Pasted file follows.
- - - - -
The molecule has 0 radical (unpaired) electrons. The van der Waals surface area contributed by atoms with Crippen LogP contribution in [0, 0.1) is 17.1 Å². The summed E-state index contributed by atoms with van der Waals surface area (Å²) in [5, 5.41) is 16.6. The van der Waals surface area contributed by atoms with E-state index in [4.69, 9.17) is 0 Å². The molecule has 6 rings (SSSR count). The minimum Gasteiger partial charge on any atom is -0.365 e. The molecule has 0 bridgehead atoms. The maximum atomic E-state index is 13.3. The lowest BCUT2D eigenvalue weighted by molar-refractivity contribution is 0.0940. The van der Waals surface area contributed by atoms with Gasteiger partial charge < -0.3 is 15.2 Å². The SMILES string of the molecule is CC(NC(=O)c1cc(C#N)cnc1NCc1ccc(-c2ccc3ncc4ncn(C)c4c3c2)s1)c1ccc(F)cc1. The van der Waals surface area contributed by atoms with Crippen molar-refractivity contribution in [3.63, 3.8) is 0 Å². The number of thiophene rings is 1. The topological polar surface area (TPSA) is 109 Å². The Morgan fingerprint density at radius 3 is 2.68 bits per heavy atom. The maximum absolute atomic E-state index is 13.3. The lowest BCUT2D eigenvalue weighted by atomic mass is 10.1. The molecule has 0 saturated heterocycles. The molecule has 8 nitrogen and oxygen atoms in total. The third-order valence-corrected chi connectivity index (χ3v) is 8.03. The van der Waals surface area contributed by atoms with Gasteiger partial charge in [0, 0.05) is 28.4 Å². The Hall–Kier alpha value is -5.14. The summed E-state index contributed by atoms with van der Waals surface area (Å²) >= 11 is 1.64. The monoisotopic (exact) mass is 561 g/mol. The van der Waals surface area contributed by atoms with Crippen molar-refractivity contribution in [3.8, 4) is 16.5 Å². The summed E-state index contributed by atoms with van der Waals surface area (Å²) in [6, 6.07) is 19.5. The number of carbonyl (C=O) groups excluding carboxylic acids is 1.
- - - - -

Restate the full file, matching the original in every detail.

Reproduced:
The molecule has 0 radical (unpaired) electrons. The van der Waals surface area contributed by atoms with Crippen LogP contribution in [0, 0.1) is 17.1 Å². The summed E-state index contributed by atoms with van der Waals surface area (Å²) in [5, 5.41) is 16.6. The van der Waals surface area contributed by atoms with E-state index in [4.69, 9.17) is 0 Å². The molecule has 6 rings (SSSR count). The minimum Gasteiger partial charge on any atom is -0.365 e. The molecule has 0 bridgehead atoms. The maximum atomic E-state index is 13.3. The lowest BCUT2D eigenvalue weighted by molar-refractivity contribution is 0.0940. The van der Waals surface area contributed by atoms with Gasteiger partial charge < -0.3 is 15.2 Å². The SMILES string of the molecule is CC(NC(=O)c1cc(C#N)cnc1NCc1ccc(-c2ccc3ncc4ncn(C)c4c3c2)s1)c1ccc(F)cc1. The van der Waals surface area contributed by atoms with Crippen molar-refractivity contribution in [3.63, 3.8) is 0 Å². The number of thiophene rings is 1. The topological polar surface area (TPSA) is 109 Å². The Morgan fingerprint density at radius 3 is 2.68 bits per heavy atom. The maximum absolute atomic E-state index is 13.3. The lowest BCUT2D eigenvalue weighted by atomic mass is 10.1. The molecule has 0 saturated heterocycles. The molecule has 8 nitrogen and oxygen atoms in total. The third-order valence-corrected chi connectivity index (χ3v) is 8.03. The van der Waals surface area contributed by atoms with Gasteiger partial charge in [0, 0.05) is 28.4 Å². The Hall–Kier alpha value is -5.14. The summed E-state index contributed by atoms with van der Waals surface area (Å²) >= 11 is 1.64. The monoisotopic (exact) mass is 561 g/mol. The van der Waals surface area contributed by atoms with Crippen molar-refractivity contribution in [3.8, 4) is 16.5 Å². The summed E-state index contributed by atoms with van der Waals surface area (Å²) in [6, 6.07) is 19.5. The number of carbonyl (C=O) groups excluding carboxylic acids is 1.